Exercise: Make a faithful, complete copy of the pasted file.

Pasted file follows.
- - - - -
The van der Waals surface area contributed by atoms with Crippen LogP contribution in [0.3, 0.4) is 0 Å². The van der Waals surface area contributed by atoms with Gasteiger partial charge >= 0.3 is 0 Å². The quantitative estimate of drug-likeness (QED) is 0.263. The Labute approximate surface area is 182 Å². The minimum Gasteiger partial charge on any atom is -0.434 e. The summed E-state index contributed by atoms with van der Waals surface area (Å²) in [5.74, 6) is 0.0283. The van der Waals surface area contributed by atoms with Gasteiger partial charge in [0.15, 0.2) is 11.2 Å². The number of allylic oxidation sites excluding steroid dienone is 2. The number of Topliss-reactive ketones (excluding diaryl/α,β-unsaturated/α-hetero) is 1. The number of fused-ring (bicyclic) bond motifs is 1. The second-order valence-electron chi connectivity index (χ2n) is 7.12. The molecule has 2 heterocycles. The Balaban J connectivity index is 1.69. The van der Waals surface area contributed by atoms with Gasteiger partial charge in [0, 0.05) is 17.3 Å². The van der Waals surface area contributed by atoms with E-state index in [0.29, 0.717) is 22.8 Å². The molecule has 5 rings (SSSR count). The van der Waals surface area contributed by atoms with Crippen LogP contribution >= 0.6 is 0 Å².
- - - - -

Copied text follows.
The van der Waals surface area contributed by atoms with Crippen LogP contribution in [0.3, 0.4) is 0 Å². The van der Waals surface area contributed by atoms with Gasteiger partial charge >= 0.3 is 0 Å². The quantitative estimate of drug-likeness (QED) is 0.263. The Labute approximate surface area is 182 Å². The minimum Gasteiger partial charge on any atom is -0.434 e. The summed E-state index contributed by atoms with van der Waals surface area (Å²) in [5.74, 6) is 0.0283. The van der Waals surface area contributed by atoms with Gasteiger partial charge in [0.15, 0.2) is 11.2 Å². The number of allylic oxidation sites excluding steroid dienone is 2. The number of Topliss-reactive ketones (excluding diaryl/α,β-unsaturated/α-hetero) is 1. The number of fused-ring (bicyclic) bond motifs is 1. The second-order valence-electron chi connectivity index (χ2n) is 7.12. The molecule has 2 heterocycles. The Balaban J connectivity index is 1.69. The van der Waals surface area contributed by atoms with Gasteiger partial charge in [0, 0.05) is 17.3 Å². The van der Waals surface area contributed by atoms with E-state index in [0.29, 0.717) is 22.8 Å². The molecule has 5 rings (SSSR count). The van der Waals surface area contributed by atoms with Crippen LogP contribution >= 0.6 is 0 Å².